Welcome to Federal Policy Week, a blog that covers federal policy developments in conservation, natural resources, wildlife, and animal welfare. 

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What were the first listed species under the Endangered Species Protection Act of 1966 (ESPA): Some of the first species listed under the ESPA include: Red Wolf, Grizzly Bear, Florida Panther, Florida Manatee, Hawaiian Duck, American Ivory-billed Woodpecker, American Alligator, Southern Bald Eagle, and Blue Pike. (See Fish & Wildlife Service).



With fears of a declining population of passenger pigeons, Congress passed the Lacey Act of 1900, to protect wildlife and animals killed illegally. Although not in time to prevent extinction of the passenger pigeon, Americans became more aware of the perils facing many species. It took many decades for Congress to pass the Endangered Species Preservation Act of 1966, with the intent of protecting species and their habitat. On the heels of signing the international agreement to protect wildlife, Convention on International Trade in Endangered Species of Wild Fauna and Flora (CITES) in 1973, Congress passed the Endangered Species Act of 1973 (ESA).

While the ESA has many supporters, the Act continues to face constant attacks by Members of Congress, often at the urging those interested in developing lands (real estate, etc.) or extracting resources (logging, oil & gas, ranchers using federal lands, etc.) from lands. Disagreements over listings can succeed in delaying necessary protections of vulnerable species and their habitats, see for example the Lesser-Prairie Chicken and Sage-Grouse discussion (toward the end of the posting under the heading Examples of Legislation Detrimental to Animals…) in the Federal Policy Week posting What’s Left: Pending Animal & Habitat Related Legislation in Congress. However, proposed listings and the war against illegal killing and selling of wildlife continue.

This week, as a result of the petitions filed by concerned groups, the U.S. Fish & Wildlife Service announced its decision to propose the listing of African Lions as endangered, giving the danger of extinction in the “foreseeable future.” Lions join all the other big cats (e.g. tigers, leopards, cheetahs, etc.) that are already listed as endangered under ESA. Lion populations have declined and are more isolated and face several threats including human development in their habitat, creating direct conflicts and loss of habitat, and a loss of their prey. In a nutshell, human move into their territory – they bring their livestock and kill the lions’ prey so lions have no choice but to attack the livestock. The human respond by killing the lions.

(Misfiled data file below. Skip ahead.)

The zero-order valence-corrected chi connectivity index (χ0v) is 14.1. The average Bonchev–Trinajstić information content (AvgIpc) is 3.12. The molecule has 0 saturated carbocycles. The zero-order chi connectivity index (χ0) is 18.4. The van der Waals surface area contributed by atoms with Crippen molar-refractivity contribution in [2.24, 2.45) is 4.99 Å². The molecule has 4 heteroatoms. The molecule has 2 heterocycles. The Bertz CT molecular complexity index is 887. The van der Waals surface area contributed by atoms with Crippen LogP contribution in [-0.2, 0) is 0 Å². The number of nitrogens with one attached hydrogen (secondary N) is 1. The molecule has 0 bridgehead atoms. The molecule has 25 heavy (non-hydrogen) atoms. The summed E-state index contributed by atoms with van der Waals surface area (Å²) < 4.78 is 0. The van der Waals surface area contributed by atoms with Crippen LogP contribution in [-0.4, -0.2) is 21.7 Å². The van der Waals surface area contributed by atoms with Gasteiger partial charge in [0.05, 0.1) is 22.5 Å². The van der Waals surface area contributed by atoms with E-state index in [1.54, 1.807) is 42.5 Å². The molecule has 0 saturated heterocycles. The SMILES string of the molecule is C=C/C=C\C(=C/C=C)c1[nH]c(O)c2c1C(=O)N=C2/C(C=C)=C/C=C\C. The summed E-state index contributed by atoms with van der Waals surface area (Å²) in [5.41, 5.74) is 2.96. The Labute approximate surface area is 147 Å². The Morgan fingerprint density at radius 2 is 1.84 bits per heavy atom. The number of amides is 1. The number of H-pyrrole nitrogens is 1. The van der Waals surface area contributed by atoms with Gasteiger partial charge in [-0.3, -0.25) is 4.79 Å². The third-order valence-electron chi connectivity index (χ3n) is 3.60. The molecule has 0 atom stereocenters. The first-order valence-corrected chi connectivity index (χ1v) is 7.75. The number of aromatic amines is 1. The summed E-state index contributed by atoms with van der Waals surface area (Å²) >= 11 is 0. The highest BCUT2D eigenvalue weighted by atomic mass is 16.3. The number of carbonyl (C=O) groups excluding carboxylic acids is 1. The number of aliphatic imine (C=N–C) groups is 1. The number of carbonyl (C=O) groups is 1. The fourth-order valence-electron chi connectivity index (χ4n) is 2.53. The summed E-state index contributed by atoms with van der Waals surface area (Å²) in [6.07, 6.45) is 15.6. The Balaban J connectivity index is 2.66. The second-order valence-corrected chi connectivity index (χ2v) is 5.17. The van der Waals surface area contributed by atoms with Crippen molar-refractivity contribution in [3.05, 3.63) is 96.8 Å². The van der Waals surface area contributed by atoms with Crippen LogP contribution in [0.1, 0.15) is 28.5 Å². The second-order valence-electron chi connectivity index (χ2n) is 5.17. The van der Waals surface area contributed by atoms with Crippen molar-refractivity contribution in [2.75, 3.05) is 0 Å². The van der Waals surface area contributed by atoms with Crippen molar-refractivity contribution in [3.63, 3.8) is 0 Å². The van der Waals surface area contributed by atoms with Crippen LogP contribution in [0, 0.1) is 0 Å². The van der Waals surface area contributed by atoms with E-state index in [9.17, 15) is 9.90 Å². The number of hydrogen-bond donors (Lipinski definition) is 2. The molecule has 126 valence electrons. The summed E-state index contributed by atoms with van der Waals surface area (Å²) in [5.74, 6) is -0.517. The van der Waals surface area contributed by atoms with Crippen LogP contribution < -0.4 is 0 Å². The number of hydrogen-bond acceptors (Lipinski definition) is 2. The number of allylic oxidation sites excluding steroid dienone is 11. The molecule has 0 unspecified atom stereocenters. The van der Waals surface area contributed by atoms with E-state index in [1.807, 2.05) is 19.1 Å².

The proposal, sadly, does not prohibit sport-hunting, but does include a permitting mechanism for lion trophies for countries with verifiable management practices. If you would like to comment on the proposal, you have until January 27, 2015 at Docket No. FWS-R9-ES-2012-0025 for additional information.

Meanwhile, despite laws preventing the importing of protected animals (or parts from animals), illegal wildlife parts are still entering the US. As reported in The Washington Post, US ports serve as entryways for illegal goods, like elephant ivory and rhino horns. The ports, with an inadequate number of inspectors (330 inspectors), are like sieves through which restricted parts flow. In addition, smugglers capitalize on loopholes in laws that enable antiques (which are often new ivory treated to look like antiques) and trophies from hunts into the US. While President Obama should be commended for bringing more attention to wildlife trafficking with the release of a national plan (“National Strategy for Combating Wildlife Trafficking”), increasing inspectors at ports is not included in his plan. The judicial system, according to the article, has been complicit in allowing trafficking to remain low-risk, handing down minimal punishments, far less than justified (in my opinion). And while the Chinese support the largest consumers (and hence supporters) of illegal wildlife products, the US is shockingly the second-largest retail market.

Sadly, many people continue to hunt elephants, lions, and other endangered species for pleasure. And, when it comes to sport hunting, Americans are primarily to blame for killing species like African Lions. The safari business generates significant income for the business owners, but rarely contribute to the local economy and the benefit to species conservation remains highly questionable.

Let’s hope that the F&WS will list the African Lion, Congress will provide additional funding for inspectors at ports to stop smugglers, and judges will hand down the harshest punishments possible against the smugglers.


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